Agree with Kenosis, this reeks of "quick hack". The record separator AaBbCc looks like someone took a string of letters that were unlikely to be used in any input. Use a proper format, such as csv instead. –  TLP Jan 18 '13 at 15:31

1 Answer 1

There are a few reasons why your code is slow:

  1. The file format used is braindead.
  2. For every element you look up in @fields, you perform an addition. While this wouldn't be overly costly in a low-level language, Perls Scalars are quite expensive.

    Here is one of the many parts from your opcode tree that do the array element lookups

    35               <2> aelem sK/2 ->36
    31                  <1> rv2av sKR/1 ->32        # get actual array
    30                      <#> gv[*fields] s ->31  # get global typeglob
    34                  <2> add[t63] sK/2 ->35      # create new scalar here
    -                       <1> ex-rv2sv sK/1 ->33  # get actual scalar
    32                         <#> gvsv[*i] s ->33  # get global typeglob
    33                      <$> const[IV 7] s ->34
    

    Compare this with an element lookup with lexical variables, and without the addition:

    c        <2> aelem sK/2 ->d
    a           <0> padav[@fields:47,49] sR ->b     # beautiful
    b           <0> padsv[$i:48,49] s ->c           # beautiful
    
  3. There are a few best practices that could result in more performant code, e.g. using lexical variables with my. Global variables are looked up differently, and far slower (see above). Also, there is no need to slurp in the whole file at once. Why use that much memory if it can be done in constant space?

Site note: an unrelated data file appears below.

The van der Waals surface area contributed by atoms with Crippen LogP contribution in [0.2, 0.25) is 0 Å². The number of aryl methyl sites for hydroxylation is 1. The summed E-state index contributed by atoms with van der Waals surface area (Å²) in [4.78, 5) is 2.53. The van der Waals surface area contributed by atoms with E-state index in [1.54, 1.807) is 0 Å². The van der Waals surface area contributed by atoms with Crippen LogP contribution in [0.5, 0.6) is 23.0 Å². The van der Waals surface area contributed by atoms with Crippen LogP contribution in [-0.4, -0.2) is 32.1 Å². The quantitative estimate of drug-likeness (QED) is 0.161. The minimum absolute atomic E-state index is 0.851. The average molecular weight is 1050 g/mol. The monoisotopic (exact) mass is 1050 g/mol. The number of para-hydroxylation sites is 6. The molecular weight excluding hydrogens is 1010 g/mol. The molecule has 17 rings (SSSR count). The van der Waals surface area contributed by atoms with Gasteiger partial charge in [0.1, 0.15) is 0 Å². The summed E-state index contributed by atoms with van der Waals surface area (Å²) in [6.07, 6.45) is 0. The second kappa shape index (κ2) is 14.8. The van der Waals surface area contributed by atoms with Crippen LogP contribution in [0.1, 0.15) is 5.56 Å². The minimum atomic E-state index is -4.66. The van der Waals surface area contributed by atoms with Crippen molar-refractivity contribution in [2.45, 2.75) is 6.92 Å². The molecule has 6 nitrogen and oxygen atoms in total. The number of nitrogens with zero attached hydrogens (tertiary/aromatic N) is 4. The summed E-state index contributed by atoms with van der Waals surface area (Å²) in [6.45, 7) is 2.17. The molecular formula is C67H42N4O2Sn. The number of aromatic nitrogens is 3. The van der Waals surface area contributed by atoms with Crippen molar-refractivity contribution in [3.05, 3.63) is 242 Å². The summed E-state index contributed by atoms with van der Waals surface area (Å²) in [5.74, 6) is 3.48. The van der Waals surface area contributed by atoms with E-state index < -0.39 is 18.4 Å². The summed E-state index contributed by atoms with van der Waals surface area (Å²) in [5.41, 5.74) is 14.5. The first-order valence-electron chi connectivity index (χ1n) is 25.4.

.

#!/usr/bin/perl
use strict; use warnings; # every good script starts with these
use 5.010;

open my $file, "<", $filename or die qq(Couldn't open "$filename": $!):
until (eof $file) {
  # read two lines at a time
  my $line1 = <$file>;
  my $line2 = <$file> // die qq(uneven number of lines in "$filename");
  ...
}

Now we can fill in two possible solutions. Here is one that emphasizes dataflow programming (read from bottom upwards):

print
    "<tr>" . (
       join "" =>
       map  "<td>$_</td>",
       map  {chomp; split /AaBbCc/}
            ($line1, $line2)
    ) . "</tr>\n"
    ;

The same algorithm could be encoded as

chomp($line1, $line2);
my $string = "";
$string .= "<td>$_</td>" for split(/AaBbCc/, $line1), split(/AaBbCc/, $line2);
print "<tr>$string</tr>\n";